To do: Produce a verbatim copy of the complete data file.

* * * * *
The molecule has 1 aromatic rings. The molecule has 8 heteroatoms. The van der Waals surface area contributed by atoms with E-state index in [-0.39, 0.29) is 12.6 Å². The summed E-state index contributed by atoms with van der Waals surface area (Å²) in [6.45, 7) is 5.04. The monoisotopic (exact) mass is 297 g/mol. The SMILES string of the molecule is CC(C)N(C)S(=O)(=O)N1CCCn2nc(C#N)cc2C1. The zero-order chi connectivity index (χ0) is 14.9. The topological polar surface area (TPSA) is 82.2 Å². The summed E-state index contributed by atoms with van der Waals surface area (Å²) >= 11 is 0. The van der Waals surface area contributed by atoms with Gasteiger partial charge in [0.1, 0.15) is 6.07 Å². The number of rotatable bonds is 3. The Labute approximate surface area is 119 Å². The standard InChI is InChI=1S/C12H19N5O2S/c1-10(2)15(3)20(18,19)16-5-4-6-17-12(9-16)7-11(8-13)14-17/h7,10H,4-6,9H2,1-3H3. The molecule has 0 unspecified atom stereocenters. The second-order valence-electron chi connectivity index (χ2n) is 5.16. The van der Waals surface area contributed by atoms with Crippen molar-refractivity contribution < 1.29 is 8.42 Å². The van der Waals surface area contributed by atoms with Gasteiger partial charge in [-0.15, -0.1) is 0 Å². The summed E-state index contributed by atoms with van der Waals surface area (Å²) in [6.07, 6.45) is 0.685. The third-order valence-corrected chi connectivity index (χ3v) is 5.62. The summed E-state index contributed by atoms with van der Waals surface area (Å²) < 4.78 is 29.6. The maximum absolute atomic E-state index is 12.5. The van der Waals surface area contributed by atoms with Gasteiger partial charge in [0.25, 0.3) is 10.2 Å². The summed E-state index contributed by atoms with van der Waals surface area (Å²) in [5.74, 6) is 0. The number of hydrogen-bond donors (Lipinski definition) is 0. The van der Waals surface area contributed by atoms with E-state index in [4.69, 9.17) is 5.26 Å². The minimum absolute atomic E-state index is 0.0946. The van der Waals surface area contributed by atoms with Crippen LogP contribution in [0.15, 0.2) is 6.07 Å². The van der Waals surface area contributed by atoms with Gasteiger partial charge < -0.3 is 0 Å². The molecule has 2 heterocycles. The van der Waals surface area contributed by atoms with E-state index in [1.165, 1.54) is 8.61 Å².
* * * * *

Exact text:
The molecule has 1 aromatic rings. The molecule has 8 heteroatoms. The van der Waals surface area contributed by atoms with E-state index in [-0.39, 0.29) is 12.6 Å². The summed E-state index contributed by atoms with van der Waals surface area (Å²) in [6.45, 7) is 5.04. The monoisotopic (exact) mass is 297 g/mol. The SMILES string of the molecule is CC(C)N(C)S(=O)(=O)N1CCCn2nc(C#N)cc2C1. The zero-order chi connectivity index (χ0) is 14.9. The topological polar surface area (TPSA) is 82.2 Å². The summed E-state index contributed by atoms with van der Waals surface area (Å²) >= 11 is 0. The van der Waals surface area contributed by atoms with Gasteiger partial charge in [0.1, 0.15) is 6.07 Å². The number of rotatable bonds is 3. The Labute approximate surface area is 119 Å². The standard InChI is InChI=1S/C12H19N5O2S/c1-10(2)15(3)20(18,19)16-5-4-6-17-12(9-16)7-11(8-13)14-17/h7,10H,4-6,9H2,1-3H3. The molecule has 0 unspecified atom stereocenters. The second-order valence-electron chi connectivity index (χ2n) is 5.16. The van der Waals surface area contributed by atoms with Crippen molar-refractivity contribution < 1.29 is 8.42 Å². The van der Waals surface area contributed by atoms with Gasteiger partial charge in [-0.15, -0.1) is 0 Å². The summed E-state index contributed by atoms with van der Waals surface area (Å²) in [6.07, 6.45) is 0.685. The third-order valence-corrected chi connectivity index (χ3v) is 5.62. The summed E-state index contributed by atoms with van der Waals surface area (Å²) < 4.78 is 29.6. The maximum absolute atomic E-state index is 12.5. The van der Waals surface area contributed by atoms with Gasteiger partial charge in [0.25, 0.3) is 10.2 Å². The summed E-state index contributed by atoms with van der Waals surface area (Å²) in [5.74, 6) is 0. The number of hydrogen-bond donors (Lipinski definition) is 0. The van der Waals surface area contributed by atoms with E-state index in [4.69, 9.17) is 5.26 Å². The minimum absolute atomic E-state index is 0.0946. The van der Waals surface area contributed by atoms with Crippen LogP contribution in [0.15, 0.2) is 6.07 Å². The van der Waals surface area contributed by atoms with Gasteiger partial charge < -0.3 is 0 Å². The molecule has 2 heterocycles. The van der Waals surface area contributed by atoms with E-state index in [1.165, 1.54) is 8.61 Å².